In less than a month, recently, I read three novels with a ghostly element.
In Anne Tyler’s A Beginner’s Goodbye , the visits of his wife’s ghost allow a widower to resolve his personal issues and move forward. The exquisite characterization portrays the man and woman and ghost, the nature of their marriage, and how his growth arc is affected by the ghost.
Peter Beagle’s A Fine and Private Place, first published in 1960, is the story of two new ghosts who find each other when they’re buried in the same cemetery and a middle-aged man who has been hiding there for nineteen years to escape his troubled life. The unique interaction of the characters makes a very compelling read.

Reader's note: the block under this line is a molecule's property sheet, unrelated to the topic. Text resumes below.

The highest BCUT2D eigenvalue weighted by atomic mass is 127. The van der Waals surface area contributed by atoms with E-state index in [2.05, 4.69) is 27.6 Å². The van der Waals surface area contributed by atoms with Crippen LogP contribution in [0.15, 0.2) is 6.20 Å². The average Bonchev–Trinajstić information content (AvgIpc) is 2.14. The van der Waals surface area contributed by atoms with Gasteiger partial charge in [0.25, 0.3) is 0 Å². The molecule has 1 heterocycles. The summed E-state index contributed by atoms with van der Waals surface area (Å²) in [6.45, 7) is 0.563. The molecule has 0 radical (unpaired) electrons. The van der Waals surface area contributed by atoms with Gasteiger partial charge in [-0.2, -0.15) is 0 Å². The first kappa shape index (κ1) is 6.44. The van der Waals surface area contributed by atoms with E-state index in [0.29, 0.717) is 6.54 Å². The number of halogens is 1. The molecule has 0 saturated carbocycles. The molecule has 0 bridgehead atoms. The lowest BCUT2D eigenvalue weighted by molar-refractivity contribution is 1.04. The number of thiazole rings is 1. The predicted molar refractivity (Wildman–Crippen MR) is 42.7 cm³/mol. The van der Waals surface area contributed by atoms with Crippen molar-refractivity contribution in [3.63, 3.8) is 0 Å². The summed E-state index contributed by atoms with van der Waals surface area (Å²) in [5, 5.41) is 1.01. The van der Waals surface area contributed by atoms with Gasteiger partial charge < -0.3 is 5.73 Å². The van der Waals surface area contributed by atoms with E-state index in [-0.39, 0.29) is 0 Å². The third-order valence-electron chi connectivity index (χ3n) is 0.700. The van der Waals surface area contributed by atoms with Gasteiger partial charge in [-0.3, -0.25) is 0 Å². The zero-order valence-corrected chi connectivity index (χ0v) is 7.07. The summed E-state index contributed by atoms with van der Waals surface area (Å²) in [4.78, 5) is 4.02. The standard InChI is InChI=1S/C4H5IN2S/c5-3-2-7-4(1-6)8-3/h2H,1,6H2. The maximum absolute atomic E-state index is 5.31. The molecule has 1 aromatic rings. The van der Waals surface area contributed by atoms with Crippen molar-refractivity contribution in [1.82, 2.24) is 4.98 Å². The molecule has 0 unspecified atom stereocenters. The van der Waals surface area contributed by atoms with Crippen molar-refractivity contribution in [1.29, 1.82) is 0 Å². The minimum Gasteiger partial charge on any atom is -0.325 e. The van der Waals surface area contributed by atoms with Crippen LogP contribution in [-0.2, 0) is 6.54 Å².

In The Cove by Ron Rash, the cove setting was believed to be haunted which precipitated many events of the story.
In Tyler and Beagle’s stories, the interaction between the ghost and human’s are somewhat similar, although the wife-ghost is much more in the background than the two new ghosts, who have their own arcs and interaction.
Rash personified the cove so it affected the characters’ lives, as well.